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  • Writer's pictureMark Meier

Dear Komodo Dragon

By Nancy Allen DEAR KOMODO DRAGON is a picture book. Leslie plans to be a dragon hunter when she grows up. When she and a Komodo dragon become pen pals, they send a series of letters back and forth. The wise-cracking dragon adds a generous helping of humor to letters that are chock full of accurate Komodo facts. Leslie learns not only about Komodos, but also about the dangers they face. As their friendship builds, Leslie discovers that the dragon has been attacked. Can a future dragon hunter help the world’s largest lizard? This book focuses on the life of Komodo dragons in their natural habitat. Humor and fantasy combine to blend natural science with story. Young readers will gain a better understanding of the dangers faced by these wild and wonderful animals. The story pushes the idea that everyone can make a difference in the world. The work of one person can have long-lasting effects on the animal kingdom. How long does it take to write a book? Developing the idea, researching, and writing DEAR KOMODO DRAGON took about two years. When I visited the Louisville Zoo, I saw a Komodo dragon named “Big Man.” At nearly eight-feet long, he lived up to his name. This king of the lizards wagged a long, yellow tongue and shuffled every step. A close look and a bit of imagination conjured my first instinct: write about this animal, whose ancient ancestors dated back millions of years. The species had staked its claim on planet Earth and held tight. A story had to be in there somewhere. I wrestled with the idea of how to write about this amazing animal in a way that had not been done. A few days later, I talked with a group of young students about what they enjoyed. One young girl said she loved to receive letters, but almost never did. The others echoed her, voicing the excitement of receiving their own mail. The two ideas—Komodo dragons and letters—simmered, scrambled, and stuck together. Out popped a brand new idea: a book about a Komodo dragon pen pal. Once I figured out the structure—a series of letters—I began brainstorming and outlining the plot. Since I knew almost nothing about Komodo dragons, I spent a lot of time researching facts. I gathered a basket full of information. From that, I selected the most interesting facts that would appeal to the readers. Each book is different and the amount of time to write varies. What part of writing a book is the most fun? For nonfiction, or in the case of DEAR KOMODO DRAGON, a fic-informational (fiction with facts) book, a large amount of research is required. I love to learn new things and searching for fun facts is a treasure hunt. I may find ten facts that I reject; then find a keeper, a real jewel. It’s exciting when I find a fact that adds interest and/or humor to a manuscript. The first draft is always messy, full of holes, and in great need of help. I usually begin the “help” part, also known as revision, with cookies (chocolate chip) for inspiration. I actually enjoy revision. The cookies probably have a lot to do with that positive mindset. Each revision polishes the work, and I do several revisions. These take weeks to do, even for a picture book. The overall goal for this book was to write a story kids enjoy reading. Period. If I enjoy writing it, they’re more likely to enjoy reading it. If they enjoy reading, they’re likely to read more. A secondary goal was presenting an appreciation and respect for nature, which are timeless and appropriate themes for a picture book. Where can your book be purchased? Any bookstore can order it. It’s also found on Amazon, Barnes & Noble, Target on-line, and other outlets.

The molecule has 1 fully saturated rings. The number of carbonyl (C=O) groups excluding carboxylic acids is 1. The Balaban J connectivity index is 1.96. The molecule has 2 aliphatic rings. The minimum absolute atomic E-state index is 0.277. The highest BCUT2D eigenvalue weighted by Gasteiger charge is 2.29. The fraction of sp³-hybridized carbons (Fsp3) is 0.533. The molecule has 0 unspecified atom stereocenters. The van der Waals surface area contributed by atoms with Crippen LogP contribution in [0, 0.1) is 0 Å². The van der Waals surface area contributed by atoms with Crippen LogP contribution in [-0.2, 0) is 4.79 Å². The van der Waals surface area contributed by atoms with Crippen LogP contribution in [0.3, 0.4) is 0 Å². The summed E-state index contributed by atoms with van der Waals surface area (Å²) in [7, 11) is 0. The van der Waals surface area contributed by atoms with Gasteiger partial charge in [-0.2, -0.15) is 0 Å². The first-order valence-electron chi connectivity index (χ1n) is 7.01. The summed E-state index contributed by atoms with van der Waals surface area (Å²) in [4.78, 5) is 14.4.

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Nancy Allen
Nancy Allen
04. 9. 2018

Thanks, Mark, for hosting me on your wonderful blog. I've enjoyed our discussions and look forward to more the rest of the week.

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